Since it works with different speeds in different clients, it *probably*
isn't on the server side. I'm far from sure on that though, there may be
other paramters that are implicitly changed when ODBC is used.
It's interesting to note that your problem is with a single large field.
If you query for approximatly the same amount of data *but in several
small fields*, do you get the same behaviour? Or does it happen only
with large fields?
> I posted a TCP/IP dump of the dialog between my workstation
> and the postgresql server to a TCP/IP newsgroup.
> I fixed the problem by changing a parameter in my TCP/IP
> configuration (on my workstation, not on the server).
> I have set the TcpAckFrequency key to 1, as suggested by
> someone on the comp.protocols.tcp-ip NG. The procedure is
> described in :
Interesting - I wouldn't have expected that to make a difference.
> > The short answer:
> > "TCP_NODELAY" should be enabled on the TCP connection to
> the database
> > on both the client and server side of the connection.
> > (This is also known as "disabling the Nagle Algorithm").
> > (Based upon your capture I can almost guarantee that TCP_NODELAY is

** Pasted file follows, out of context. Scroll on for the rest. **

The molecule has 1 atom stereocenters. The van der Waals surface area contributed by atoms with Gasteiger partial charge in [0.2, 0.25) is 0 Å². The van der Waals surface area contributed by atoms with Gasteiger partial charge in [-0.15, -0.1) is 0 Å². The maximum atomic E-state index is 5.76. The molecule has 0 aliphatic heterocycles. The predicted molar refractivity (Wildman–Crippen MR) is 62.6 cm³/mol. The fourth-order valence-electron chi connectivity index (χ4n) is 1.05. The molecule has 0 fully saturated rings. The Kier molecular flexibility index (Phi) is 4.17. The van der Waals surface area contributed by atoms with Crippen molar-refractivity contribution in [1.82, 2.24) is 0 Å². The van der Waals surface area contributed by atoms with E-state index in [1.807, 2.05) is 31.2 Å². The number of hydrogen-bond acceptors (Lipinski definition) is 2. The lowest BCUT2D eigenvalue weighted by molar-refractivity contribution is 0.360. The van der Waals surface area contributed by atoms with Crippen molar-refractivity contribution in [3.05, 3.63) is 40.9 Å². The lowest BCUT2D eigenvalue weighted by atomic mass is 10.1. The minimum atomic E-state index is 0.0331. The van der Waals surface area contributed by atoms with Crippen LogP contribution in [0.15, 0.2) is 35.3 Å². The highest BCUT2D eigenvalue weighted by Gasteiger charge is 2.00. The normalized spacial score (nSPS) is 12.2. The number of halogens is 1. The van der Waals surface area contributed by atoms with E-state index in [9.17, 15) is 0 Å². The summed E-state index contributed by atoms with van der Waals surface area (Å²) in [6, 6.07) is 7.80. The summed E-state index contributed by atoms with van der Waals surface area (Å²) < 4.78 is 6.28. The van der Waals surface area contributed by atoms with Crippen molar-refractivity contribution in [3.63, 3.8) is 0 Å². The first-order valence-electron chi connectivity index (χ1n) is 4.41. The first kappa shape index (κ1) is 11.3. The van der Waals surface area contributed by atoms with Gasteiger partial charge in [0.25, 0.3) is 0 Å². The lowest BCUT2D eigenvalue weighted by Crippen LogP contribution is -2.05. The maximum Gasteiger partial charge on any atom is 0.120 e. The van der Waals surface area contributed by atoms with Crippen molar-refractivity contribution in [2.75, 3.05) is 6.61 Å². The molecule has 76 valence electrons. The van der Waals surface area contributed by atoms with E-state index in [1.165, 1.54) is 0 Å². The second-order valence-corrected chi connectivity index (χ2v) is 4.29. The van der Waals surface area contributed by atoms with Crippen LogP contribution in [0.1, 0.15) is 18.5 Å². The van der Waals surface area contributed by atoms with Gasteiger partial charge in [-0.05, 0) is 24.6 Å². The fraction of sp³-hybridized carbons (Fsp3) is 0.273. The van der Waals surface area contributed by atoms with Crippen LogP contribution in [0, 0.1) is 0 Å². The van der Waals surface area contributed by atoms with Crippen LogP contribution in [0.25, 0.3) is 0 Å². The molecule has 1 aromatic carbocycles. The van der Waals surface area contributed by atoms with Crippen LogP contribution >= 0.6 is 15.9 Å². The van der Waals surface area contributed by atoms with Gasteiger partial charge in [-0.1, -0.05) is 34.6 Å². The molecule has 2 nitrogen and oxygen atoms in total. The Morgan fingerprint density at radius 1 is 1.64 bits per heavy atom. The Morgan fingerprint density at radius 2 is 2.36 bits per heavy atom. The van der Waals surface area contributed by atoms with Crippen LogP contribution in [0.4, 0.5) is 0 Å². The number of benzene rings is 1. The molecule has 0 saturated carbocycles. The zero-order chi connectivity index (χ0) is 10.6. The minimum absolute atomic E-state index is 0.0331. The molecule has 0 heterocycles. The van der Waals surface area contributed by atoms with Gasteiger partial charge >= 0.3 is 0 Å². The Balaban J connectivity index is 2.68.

> > *not* enabled on your Database TCP connection on the server side).
> > The use of TCP_NODELAY is a database option for a different
> > server with which I'm familiar. I suggest you consult your
> DBA with respect to PostgreSQL.
> > (Also Google "database tcp_nodelay" & etc for information).
We enable TCP_NODELAY on both server and client, when available. And it
is available - I've double-checked and that code is indeed compiled into
both libpq and the server on 8.1 at least.
> > I have an area for you to explore: There's a method of socket
> > programming in windows called "io completion ports" (or somesuch).
> > Rather than streaming data into the socket UNIX style, the
> > code allocates a buffer somewhere, fills it and then tells
> the stack:
> > "The buffer is here, please send it, then let me know when
> I can have
> > the buffer back."
> > Some see an advantage to this type of coding because it
> eliminates a
> > copy of data from the application memory area into stack
> memory area.
We don't use this.
We do, however, buffer it in an application side driver and then send it
off with a single call to send(). On the server, that is. Perhaps it can
have a similar effect.
But I don't see how this can make a difference between pgadmin and odbc
and psql, since they all use the same code!
Might be interesting to write up a small test program that uses just
libpq and see what is required to repro the problem there.
pgsql-odbc by date
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|Subject: Re: Slow query through ODBC|